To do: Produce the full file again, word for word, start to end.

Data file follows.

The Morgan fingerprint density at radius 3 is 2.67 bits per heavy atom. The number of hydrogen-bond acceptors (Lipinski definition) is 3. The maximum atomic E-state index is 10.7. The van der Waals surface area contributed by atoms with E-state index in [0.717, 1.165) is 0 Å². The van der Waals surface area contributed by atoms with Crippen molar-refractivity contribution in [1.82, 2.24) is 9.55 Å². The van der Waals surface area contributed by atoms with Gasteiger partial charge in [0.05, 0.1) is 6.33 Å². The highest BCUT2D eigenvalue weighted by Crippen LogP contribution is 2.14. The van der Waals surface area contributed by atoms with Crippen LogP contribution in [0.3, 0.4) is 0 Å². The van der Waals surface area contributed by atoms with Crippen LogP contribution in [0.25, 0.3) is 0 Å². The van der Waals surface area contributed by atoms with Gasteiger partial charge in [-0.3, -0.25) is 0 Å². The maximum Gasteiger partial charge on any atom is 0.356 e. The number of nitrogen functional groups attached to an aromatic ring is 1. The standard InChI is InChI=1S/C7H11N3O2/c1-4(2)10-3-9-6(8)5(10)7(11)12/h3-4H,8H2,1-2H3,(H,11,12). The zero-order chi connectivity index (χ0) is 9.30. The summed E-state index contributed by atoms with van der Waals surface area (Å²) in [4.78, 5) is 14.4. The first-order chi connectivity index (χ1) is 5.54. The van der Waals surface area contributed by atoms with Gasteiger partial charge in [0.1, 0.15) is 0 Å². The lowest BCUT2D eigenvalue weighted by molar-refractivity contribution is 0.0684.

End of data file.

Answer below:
The Morgan fingerprint density at radius 3 is 2.67 bits per heavy atom. The number of hydrogen-bond acceptors (Lipinski definition) is 3. The maximum atomic E-state index is 10.7. The van der Waals surface area contributed by atoms with E-state index in [0.717, 1.165) is 0 Å². The van der Waals surface area contributed by atoms with Crippen molar-refractivity contribution in [1.82, 2.24) is 9.55 Å². The van der Waals surface area contributed by atoms with Gasteiger partial charge in [0.05, 0.1) is 6.33 Å². The highest BCUT2D eigenvalue weighted by Crippen LogP contribution is 2.14. The van der Waals surface area contributed by atoms with Crippen LogP contribution in [0.3, 0.4) is 0 Å². The van der Waals surface area contributed by atoms with Crippen LogP contribution in [0.25, 0.3) is 0 Å². The van der Waals surface area contributed by atoms with Gasteiger partial charge in [-0.3, -0.25) is 0 Å². The maximum Gasteiger partial charge on any atom is 0.356 e. The number of nitrogen functional groups attached to an aromatic ring is 1. The standard InChI is InChI=1S/C7H11N3O2/c1-4(2)10-3-9-6(8)5(10)7(11)12/h3-4H,8H2,1-2H3,(H,11,12). The zero-order chi connectivity index (χ0) is 9.30. The summed E-state index contributed by atoms with van der Waals surface area (Å²) in [4.78, 5) is 14.4. The first-order chi connectivity index (χ1) is 5.54. The van der Waals surface area contributed by atoms with Gasteiger partial charge in [0.1, 0.15) is 0 Å². The lowest BCUT2D eigenvalue weighted by molar-refractivity contribution is 0.0684.